“Allah intends for you ease and does not intend for you hardship and [wants] for you to complete the period and to glorify Allah for that [to] which He has guided you, and perhaps you will be grateful.”

The above points highlight how fasting, together with the other pillars of Islam, acts as a powerful glue that keeps people together in a community. Each pillar, if understood and practiced properly, can contribute to the purification and development of the inner self as well as in building social cohesion.

They bring community members together (rich and poor), aid in the cultivation of a strong relationship with Allah, affect attitudes positively and strengthen relationships between members of the community. All these nurture spiritual and social capital.

In the present-day reality, however, the above qualities are not produced amongst many Muslims and it is important to ask why this is so. Every year during the blessed month of Ramadan, we see Muslims flock to the mosque in great numbers.

During this month the mosques get filled, a feeling of piety and godliness is generated; hearts become soft, people engage in Zikr, in reading of the Qur’an, in prayers, tears flow before God as people earnestly seek his forgiveness and mercy, acts of Ibadah increase with more sincerity, devotion, and humbleness, etc.

Read more: The modern Eid; how and why it changed.

However, soon after Ramadan is over, a feeling of piety weakens, hearts become negligent of God, mosques become empty, contacts with the Qur’an is reduced, and God is little remembered. No or very little change occurs in our family and community life, our problems continue and worsen, life carries on in pursuing our own ambitions, careers, interests, etc. The question is why.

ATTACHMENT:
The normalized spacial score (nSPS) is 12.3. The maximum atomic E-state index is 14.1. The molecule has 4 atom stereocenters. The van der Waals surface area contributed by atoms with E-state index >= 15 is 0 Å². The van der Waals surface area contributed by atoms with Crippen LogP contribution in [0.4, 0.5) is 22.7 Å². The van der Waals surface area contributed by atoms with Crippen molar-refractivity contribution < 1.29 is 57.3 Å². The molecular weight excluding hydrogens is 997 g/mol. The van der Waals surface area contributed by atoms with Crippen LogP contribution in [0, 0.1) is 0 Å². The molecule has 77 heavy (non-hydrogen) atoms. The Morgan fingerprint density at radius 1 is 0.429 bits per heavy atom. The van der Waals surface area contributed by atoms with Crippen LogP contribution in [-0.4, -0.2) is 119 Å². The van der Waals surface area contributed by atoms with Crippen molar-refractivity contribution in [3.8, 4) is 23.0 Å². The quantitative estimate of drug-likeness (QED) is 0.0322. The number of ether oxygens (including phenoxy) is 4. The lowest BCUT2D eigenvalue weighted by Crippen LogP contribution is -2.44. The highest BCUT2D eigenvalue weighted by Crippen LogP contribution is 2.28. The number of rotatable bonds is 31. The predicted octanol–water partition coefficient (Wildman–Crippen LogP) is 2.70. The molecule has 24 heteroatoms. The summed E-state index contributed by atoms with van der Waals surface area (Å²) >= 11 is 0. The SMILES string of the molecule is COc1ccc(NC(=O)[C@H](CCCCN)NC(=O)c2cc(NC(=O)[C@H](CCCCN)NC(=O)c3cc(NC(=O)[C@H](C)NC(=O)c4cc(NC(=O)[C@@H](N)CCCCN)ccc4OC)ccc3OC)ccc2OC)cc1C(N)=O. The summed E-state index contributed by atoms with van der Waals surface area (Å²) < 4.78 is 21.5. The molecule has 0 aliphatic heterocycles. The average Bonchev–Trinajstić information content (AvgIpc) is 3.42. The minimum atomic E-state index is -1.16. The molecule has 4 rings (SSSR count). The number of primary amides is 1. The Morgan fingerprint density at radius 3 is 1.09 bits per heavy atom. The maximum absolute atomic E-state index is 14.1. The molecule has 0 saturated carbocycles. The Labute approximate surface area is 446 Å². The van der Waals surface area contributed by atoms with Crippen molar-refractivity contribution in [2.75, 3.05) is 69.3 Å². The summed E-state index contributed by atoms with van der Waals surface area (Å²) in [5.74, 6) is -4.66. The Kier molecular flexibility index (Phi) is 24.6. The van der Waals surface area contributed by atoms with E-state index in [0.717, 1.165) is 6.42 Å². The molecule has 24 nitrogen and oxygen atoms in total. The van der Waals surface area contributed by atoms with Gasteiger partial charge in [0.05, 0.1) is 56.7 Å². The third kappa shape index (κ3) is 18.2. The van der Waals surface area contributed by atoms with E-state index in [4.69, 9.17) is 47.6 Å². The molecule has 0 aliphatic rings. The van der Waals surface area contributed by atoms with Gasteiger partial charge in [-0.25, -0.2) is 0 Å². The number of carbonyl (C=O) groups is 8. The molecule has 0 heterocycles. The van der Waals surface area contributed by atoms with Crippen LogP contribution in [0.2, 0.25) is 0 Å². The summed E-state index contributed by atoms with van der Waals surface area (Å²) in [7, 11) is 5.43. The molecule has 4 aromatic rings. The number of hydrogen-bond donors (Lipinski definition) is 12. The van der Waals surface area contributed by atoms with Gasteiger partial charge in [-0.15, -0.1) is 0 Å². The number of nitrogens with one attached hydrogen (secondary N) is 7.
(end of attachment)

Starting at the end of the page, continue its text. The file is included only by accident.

All that we achieve during the great month of Ramadan seems to completely vanish. Perhaps this happens because we have not fully grasped the whole purpose of fasting and its relationship with the general body of Islam. Staying without food and drink seems to have become an objective in itself. This is why once Ramadan is over, many feel that the objective has been achieved and they can now continue with their normal routines of life.

Prophet Muhammad (peace and blessings of Allah be upon him) reminded people in many different ways as to what the purpose of fasting was. He has said: ‘Many are the fasters who get nothing from their fast except (hunger) and thirst, and many are those who pray during the nights but gain nothing from their prayers except wakefulness’. (Daarimi) ‘If one does not give up falsehood and actions in accordance with it, God has no need that he/she should give up food and drink.’ (Bukhari)

It is, therefore, important not to lose sight of the real purpose of fasting and the great qualities that can be produced in people through this act of worship. A correct way of fasting should directly impact our lives.

It should strengthen our relationship with Allah and motivate people to strive for building a God-centred society. Fasting should not be seen as an objective in itself but as a powerful means for strengthening community life and fulfilling the Islamic purpose in human life and society, which is to establish peace, human dignity and well-being, and justice for all.

Dr. Zahid Parvez is the Principal of the Markfield Institute of Higher Education, Leicester, UK. Prior to joining the Institute, Dr. Parvez was a Senior Lecturer in Information Management at the University of Wolverhampton Business School for 20 years. Dr. Parvez has authored various papers published in international journals on e-democracy and problem-solving from an Islamic Perspective. He has also written a book entitled, “Building a New Society: An Islamic Approach to Social Change”.

The views expressed in this article are the author’s own and do not necessarily reflect the editorial policy of Global Village Space.